By Stephen Gruber-Miller
Alumni donations to the College rose 27 percent from last year. The donations total $6,568,585, including a $1,412,191 increase over the last fiscal year.
Vice President for Development and Alumni Relations Beth Halloran said the increase is largely due to efforts by the department to encourage directed giving. With directed giving, the donor can choose what the money should be spent on, as opposed to a general gift, which can be spent however the College sees fit.
This year, by far the most common place for alumni to direct their donations was to designated scholarships.
Halloran said there were only 12 donors who gave gifts targeted at scholarships in fiscal year 2012, before Alumni Relations started the push for directed giving. This fiscal year, 759 alumni have already donated to scholarships.
Other popular recipients of directed giving are athletic departments, the Prison Program and the President’s discretionary fund.
Halloran said she believes the need-blind admissions debate has gone hand-in-hand with the directed giving initiative to encourage donations, especially to scholarships. She expects the increase to continue.
Halloran also praised the alumni class fund directors for their efforts to engage the alumni community in college affairs. In particular, she acknowledged that the classes of ’68, ’62 and ’65 have the highest percentage of alumni giving. All three classes have above a 50 percent giving rate, while the average for all alumni is 32 percent.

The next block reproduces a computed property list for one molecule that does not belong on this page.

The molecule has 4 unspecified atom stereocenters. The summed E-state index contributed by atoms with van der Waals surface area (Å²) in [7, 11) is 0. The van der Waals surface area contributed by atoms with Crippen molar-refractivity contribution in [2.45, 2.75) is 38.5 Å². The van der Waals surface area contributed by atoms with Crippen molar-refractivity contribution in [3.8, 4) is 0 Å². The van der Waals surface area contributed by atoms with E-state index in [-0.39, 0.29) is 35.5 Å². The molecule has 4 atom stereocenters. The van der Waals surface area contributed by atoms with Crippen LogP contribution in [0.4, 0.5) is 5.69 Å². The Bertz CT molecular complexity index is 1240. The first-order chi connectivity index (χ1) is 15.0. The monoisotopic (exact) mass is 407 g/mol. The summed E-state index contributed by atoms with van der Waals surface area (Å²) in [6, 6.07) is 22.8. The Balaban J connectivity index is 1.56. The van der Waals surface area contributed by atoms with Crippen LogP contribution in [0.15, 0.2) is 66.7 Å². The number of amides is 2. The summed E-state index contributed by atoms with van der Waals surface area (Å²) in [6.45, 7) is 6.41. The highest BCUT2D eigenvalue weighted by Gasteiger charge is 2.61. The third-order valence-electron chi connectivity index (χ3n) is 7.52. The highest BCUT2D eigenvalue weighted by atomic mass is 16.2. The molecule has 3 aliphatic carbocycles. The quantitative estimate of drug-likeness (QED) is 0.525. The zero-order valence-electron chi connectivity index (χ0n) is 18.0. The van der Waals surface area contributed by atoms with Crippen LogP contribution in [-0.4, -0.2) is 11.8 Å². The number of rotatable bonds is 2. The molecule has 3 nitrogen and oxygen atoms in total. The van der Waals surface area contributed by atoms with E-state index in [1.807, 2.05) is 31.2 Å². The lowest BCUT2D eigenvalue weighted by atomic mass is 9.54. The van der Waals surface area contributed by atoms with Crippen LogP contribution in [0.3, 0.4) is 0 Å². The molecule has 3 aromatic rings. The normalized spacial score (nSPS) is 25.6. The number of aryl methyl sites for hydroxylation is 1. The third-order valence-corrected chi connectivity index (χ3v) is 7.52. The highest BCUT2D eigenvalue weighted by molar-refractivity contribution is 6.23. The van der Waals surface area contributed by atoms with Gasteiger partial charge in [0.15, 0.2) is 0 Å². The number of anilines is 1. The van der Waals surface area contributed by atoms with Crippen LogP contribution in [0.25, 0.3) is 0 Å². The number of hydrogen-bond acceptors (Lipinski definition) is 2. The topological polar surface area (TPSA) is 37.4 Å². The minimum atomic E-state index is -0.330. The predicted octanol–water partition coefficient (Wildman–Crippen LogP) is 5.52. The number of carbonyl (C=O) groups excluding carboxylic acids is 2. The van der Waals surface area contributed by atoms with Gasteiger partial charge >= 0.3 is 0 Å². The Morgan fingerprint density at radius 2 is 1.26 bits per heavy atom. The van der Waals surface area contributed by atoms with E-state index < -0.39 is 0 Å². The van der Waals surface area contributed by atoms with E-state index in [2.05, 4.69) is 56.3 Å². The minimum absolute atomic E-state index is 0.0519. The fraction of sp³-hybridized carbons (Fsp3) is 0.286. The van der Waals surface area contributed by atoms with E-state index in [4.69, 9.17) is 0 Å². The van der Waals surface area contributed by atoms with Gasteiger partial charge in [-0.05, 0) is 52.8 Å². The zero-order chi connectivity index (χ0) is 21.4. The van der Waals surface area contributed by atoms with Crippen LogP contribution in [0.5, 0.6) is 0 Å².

The College has been working to improve alumni relations in other ways, as well.
“We’ve worked really hard to increase alumni engagement,” Halloran said.
One strategy has been to send President Raynard Kington around the country to speak with alumni about the College’s future and the importance of giving.
Kington’s message is that without support, access and excellence in education are both under threat.
Another source of income is from philanthropic investors, who can be anyone from alumni to parents to people with no relationship to Grinnell. This year, 620 new philanthropic investors made donations to Grinnell.
Alumni Council Member and Pioneer Fund Development Committee Chair Ed Senn ’79 recently reached out to students to increase senior giving.
The Alumni Council matches donations made by seniors, so Senn and other alumni tabled at the JRC to talk to seniors and encourage them to give. Those who donated were given red and black cockades.
Senn said before they started tabling, four percent of seniors had donated. By the time they were done, that number had increased to 15 percent.
Senn said he appreciated the opportunity for alumni to reach out to current students and build relationships with them.
“The students were great,” he said.
He added that he was pleased with the transparency of the need-blind discussion process and he could tell that students were invested in the College’s future.
Halloran agreed that student outreach is important.
“I think we have to work with all our constituencies, including our current students,” she said.